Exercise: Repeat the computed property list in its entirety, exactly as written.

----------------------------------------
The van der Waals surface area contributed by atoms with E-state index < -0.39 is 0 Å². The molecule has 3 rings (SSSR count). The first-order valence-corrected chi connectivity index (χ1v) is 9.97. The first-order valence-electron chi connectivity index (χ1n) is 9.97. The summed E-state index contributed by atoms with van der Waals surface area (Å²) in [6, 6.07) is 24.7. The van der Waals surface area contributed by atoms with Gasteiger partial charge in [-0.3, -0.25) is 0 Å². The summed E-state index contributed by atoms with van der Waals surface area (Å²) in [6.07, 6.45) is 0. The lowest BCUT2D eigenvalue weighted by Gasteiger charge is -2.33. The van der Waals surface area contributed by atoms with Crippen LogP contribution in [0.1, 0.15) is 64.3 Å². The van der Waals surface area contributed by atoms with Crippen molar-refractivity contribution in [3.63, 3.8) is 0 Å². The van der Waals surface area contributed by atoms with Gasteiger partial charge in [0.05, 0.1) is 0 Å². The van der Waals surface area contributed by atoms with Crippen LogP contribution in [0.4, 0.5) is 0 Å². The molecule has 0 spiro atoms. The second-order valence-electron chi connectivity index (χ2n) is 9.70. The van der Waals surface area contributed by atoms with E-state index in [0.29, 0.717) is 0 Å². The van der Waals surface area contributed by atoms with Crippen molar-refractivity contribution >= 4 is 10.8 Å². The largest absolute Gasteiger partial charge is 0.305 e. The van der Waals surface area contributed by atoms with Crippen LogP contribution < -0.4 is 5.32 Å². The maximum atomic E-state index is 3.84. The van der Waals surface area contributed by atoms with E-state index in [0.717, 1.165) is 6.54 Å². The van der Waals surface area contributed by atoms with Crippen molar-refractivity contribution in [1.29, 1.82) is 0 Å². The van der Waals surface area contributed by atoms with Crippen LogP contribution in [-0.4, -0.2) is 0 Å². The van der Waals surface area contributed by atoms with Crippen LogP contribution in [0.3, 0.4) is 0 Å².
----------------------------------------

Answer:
The van der Waals surface area contributed by atoms with E-state index < -0.39 is 0 Å². The molecule has 3 rings (SSSR count). The first-order valence-corrected chi connectivity index (χ1v) is 9.97. The first-order valence-electron chi connectivity index (χ1n) is 9.97. The summed E-state index contributed by atoms with van der Waals surface area (Å²) in [6, 6.07) is 24.7. The van der Waals surface area contributed by atoms with Gasteiger partial charge in [-0.3, -0.25) is 0 Å². The summed E-state index contributed by atoms with van der Waals surface area (Å²) in [6.07, 6.45) is 0. The lowest BCUT2D eigenvalue weighted by Gasteiger charge is -2.33. The van der Waals surface area contributed by atoms with Crippen LogP contribution in [0.1, 0.15) is 64.3 Å². The van der Waals surface area contributed by atoms with Crippen molar-refractivity contribution in [3.63, 3.8) is 0 Å². The van der Waals surface area contributed by atoms with Gasteiger partial charge in [0.05, 0.1) is 0 Å². The van der Waals surface area contributed by atoms with Crippen LogP contribution in [0.4, 0.5) is 0 Å². The molecule has 0 spiro atoms. The second-order valence-electron chi connectivity index (χ2n) is 9.70. The van der Waals surface area contributed by atoms with E-state index in [0.29, 0.717) is 0 Å². The van der Waals surface area contributed by atoms with Crippen molar-refractivity contribution >= 4 is 10.8 Å². The largest absolute Gasteiger partial charge is 0.305 e. The van der Waals surface area contributed by atoms with Crippen LogP contribution < -0.4 is 5.32 Å². The maximum atomic E-state index is 3.84. The van der Waals surface area contributed by atoms with E-state index in [0.717, 1.165) is 6.54 Å². The van der Waals surface area contributed by atoms with Crippen molar-refractivity contribution in [1.29, 1.82) is 0 Å². The van der Waals surface area contributed by atoms with Crippen LogP contribution in [-0.4, -0.2) is 0 Å². The van der Waals surface area contributed by atoms with Crippen LogP contribution in [0.3, 0.4) is 0 Å².